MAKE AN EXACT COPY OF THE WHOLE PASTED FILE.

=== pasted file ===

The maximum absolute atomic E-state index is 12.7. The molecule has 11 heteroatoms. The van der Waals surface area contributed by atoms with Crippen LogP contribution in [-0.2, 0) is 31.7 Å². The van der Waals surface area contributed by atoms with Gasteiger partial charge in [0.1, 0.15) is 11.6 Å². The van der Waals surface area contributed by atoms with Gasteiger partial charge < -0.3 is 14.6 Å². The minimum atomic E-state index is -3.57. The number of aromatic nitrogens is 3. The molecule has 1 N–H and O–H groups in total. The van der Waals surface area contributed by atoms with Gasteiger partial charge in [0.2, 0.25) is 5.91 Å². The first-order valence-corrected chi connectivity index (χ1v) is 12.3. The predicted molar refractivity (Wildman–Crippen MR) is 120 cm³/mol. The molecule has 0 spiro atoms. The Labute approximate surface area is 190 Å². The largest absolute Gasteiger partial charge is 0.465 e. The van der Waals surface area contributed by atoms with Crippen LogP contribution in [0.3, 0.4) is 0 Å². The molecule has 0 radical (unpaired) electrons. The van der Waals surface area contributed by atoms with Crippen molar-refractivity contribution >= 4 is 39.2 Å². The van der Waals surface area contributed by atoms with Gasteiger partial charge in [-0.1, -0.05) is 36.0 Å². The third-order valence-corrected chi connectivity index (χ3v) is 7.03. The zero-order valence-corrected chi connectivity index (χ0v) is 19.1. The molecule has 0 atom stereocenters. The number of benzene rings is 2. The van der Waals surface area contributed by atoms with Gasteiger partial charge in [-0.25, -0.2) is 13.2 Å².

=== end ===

The maximum absolute atomic E-state index is 12.7. The molecule has 11 heteroatoms. The van der Waals surface area contributed by atoms with Crippen LogP contribution in [-0.2, 0) is 31.7 Å². The van der Waals surface area contributed by atoms with Gasteiger partial charge in [0.1, 0.15) is 11.6 Å². The van der Waals surface area contributed by atoms with Gasteiger partial charge < -0.3 is 14.6 Å². The minimum atomic E-state index is -3.57. The number of aromatic nitrogens is 3. The molecule has 1 N–H and O–H groups in total. The van der Waals surface area contributed by atoms with Gasteiger partial charge in [0.2, 0.25) is 5.91 Å². The first-order valence-corrected chi connectivity index (χ1v) is 12.3. The predicted molar refractivity (Wildman–Crippen MR) is 120 cm³/mol. The molecule has 0 spiro atoms. The Labute approximate surface area is 190 Å². The largest absolute Gasteiger partial charge is 0.465 e. The van der Waals surface area contributed by atoms with Crippen LogP contribution in [0.3, 0.4) is 0 Å². The molecule has 0 radical (unpaired) electrons. The van der Waals surface area contributed by atoms with Crippen molar-refractivity contribution >= 4 is 39.2 Å². The van der Waals surface area contributed by atoms with Gasteiger partial charge in [-0.1, -0.05) is 36.0 Å². The third-order valence-corrected chi connectivity index (χ3v) is 7.03. The zero-order valence-corrected chi connectivity index (χ0v) is 19.1. The molecule has 0 atom stereocenters. The number of benzene rings is 2. The van der Waals surface area contributed by atoms with Gasteiger partial charge in [-0.25, -0.2) is 13.2 Å².